The home nation has triumphed for the seventh time in the Bocuse d’Or, the “culinary Olympics” that takes place every two years in Lyon. Established by celebrated French chef Paul Bocuse, the competition is staged in front of a live audience over five and a half hours. National teams consist of a chef, assistant and coach, and spend months training for the event. This year the US team’s campaign was masterminded by star chefs Daniel Boulud and Thomas Keller, and included creating an exact replica of the competition kitchen inside a nuclear bunker in West Virginia. Despite their efforts (and Bocuse’s reported wish for a US victory), the US team failed to win a medal – something it has never achieved in the competition’s 26-year history. The gold medal went to Thibaut Ruggeri of Maison Lenôtre, a Parisian company that runs cooking courses, patisseries and restaurants, including the three Michelin-starred Le Pré Catelan. Jeppe Foldager, 27, won silver for Denmark, while Noriyuki Hamada won bronze, Japan’s first medal in the competition.
Hotel art has long been a byword for the safe and middle-of-the-road, but hoteliers seem to be getting increasingly bold. The Thief, a new hotel in Oslo, features a huge range of contemporary art, while the Andaz in Amsterdam and Citizen M in London both make use of video installations. Venturing even further into avant-garde territory is London’s Corinthia in Whitehall, which has announced that it will host a month of immersive theatre within the hotel. Audience members will be guided individually through a series of “encounters and experiences” taking place against the background of the fully functioning hotel and service areas. The theatre company behind the project, Look Left Look Right, was chosen from a dozen candidates by a panel of judges including Madani Younis, artistic director of the Bush theatre, who said it would “stretch the boundaries of what can take place [at the hotel]”. The performances run from March 18 to April 14, and cost £375 for two, including a night’s stay at the hotel.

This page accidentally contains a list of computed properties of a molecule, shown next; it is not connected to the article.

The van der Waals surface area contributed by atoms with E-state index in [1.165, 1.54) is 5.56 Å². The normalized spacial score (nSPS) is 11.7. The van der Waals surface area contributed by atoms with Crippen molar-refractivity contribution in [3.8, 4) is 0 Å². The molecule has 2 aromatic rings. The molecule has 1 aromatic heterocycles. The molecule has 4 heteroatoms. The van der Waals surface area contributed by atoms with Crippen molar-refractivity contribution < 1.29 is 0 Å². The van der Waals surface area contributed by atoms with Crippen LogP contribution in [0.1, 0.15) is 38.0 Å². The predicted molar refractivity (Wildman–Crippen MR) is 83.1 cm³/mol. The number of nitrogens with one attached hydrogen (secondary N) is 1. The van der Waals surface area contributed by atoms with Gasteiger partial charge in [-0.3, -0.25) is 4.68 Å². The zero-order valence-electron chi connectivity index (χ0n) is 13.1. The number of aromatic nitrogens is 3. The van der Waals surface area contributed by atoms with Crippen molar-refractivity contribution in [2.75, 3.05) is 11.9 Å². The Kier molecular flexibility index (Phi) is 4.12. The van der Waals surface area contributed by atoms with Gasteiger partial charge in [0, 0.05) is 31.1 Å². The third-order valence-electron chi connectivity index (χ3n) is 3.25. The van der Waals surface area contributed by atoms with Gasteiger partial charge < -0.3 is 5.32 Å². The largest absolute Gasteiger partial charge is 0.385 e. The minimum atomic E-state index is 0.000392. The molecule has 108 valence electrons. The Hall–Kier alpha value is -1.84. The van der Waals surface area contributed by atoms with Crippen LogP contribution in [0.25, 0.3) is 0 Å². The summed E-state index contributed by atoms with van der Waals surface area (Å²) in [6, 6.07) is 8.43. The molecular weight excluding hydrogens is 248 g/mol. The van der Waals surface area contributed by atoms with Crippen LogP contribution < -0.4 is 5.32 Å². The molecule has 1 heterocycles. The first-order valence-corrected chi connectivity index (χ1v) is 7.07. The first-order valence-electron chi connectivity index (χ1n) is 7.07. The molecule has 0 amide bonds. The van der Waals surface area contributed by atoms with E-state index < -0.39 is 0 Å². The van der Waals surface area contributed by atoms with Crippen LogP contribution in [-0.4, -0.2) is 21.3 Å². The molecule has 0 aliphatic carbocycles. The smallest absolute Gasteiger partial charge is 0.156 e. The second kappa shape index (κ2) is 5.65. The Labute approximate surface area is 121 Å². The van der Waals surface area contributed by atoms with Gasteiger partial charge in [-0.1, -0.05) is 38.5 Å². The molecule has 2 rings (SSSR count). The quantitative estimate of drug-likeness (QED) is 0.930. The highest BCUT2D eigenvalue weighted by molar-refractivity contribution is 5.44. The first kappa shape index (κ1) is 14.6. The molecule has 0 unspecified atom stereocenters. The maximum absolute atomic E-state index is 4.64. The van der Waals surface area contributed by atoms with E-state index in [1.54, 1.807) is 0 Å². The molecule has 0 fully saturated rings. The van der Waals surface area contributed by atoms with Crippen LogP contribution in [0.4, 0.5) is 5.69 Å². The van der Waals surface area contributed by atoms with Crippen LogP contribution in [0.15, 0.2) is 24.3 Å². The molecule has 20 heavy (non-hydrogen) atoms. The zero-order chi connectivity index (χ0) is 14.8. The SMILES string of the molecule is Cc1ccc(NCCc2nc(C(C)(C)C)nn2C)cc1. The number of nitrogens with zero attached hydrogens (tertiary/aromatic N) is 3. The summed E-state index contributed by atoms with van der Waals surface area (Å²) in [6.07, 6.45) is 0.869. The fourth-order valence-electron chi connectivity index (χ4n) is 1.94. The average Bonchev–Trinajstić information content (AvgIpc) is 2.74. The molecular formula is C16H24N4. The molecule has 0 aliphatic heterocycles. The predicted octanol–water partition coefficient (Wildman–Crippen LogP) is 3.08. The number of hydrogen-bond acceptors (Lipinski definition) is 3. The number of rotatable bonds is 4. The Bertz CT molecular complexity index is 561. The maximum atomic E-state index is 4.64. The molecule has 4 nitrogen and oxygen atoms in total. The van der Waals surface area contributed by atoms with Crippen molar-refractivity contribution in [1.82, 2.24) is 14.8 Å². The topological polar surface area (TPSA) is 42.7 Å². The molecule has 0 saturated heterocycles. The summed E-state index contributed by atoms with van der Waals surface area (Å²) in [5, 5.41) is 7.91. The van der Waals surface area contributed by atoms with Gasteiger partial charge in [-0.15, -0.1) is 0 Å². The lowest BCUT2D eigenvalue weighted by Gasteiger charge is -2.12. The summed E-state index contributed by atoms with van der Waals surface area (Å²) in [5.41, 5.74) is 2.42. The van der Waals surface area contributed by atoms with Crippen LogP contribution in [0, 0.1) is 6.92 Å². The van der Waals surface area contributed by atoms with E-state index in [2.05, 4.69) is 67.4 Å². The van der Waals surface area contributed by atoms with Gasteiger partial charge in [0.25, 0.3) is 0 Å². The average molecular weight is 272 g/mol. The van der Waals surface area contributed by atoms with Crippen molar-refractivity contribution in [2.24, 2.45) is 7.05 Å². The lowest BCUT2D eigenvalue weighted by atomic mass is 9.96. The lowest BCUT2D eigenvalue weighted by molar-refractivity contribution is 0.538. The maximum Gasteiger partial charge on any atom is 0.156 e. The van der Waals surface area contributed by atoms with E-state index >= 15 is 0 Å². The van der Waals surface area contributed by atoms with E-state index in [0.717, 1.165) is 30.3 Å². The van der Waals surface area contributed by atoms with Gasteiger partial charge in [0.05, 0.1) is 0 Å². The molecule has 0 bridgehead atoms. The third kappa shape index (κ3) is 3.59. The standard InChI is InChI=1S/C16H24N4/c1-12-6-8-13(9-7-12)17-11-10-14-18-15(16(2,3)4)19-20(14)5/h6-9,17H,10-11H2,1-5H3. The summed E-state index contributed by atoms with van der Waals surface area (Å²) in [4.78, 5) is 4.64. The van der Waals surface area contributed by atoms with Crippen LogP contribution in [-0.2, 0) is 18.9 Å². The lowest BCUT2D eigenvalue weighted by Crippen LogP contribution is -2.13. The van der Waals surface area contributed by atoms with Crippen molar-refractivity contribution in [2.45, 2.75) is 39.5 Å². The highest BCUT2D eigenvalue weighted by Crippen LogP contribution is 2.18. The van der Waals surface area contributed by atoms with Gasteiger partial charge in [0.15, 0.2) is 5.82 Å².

The great migration of wildebeest in Tanzania and Kenya has long been a big draw for tourists but in June wildlife enthusiasts are being offered the chance to witness another mass annual migration up close. Between May and July, during the “sardine run”, billions of sardines swim north along South Africa’s east coast, prompting a feeding frenzy among predators including dolphins, game fish, sharks and numerous sea birds. Original Diving is running a trip to watch the event underwater, including diving in a cage among great white sharks. The trip will be led by Louis Van Aardt, a marine expert and videographer who worked as a guide on BBC and National Geographic films. The trip, from June 18 to 28, costs £4,900.
La Chapelle Vendômoise
Travellers wanting to shoot their own National Geographic-style footage can now buy a new toy to help. Lehmann Aviation, based in France’s Loire valley, has launched a personal “drone” that will carry camcorders into the sky to capture aerial footage. The LA100 (cost €990) flies at up to 100 metres on a pre-programmed route, and is designed to carry a GoPro camera.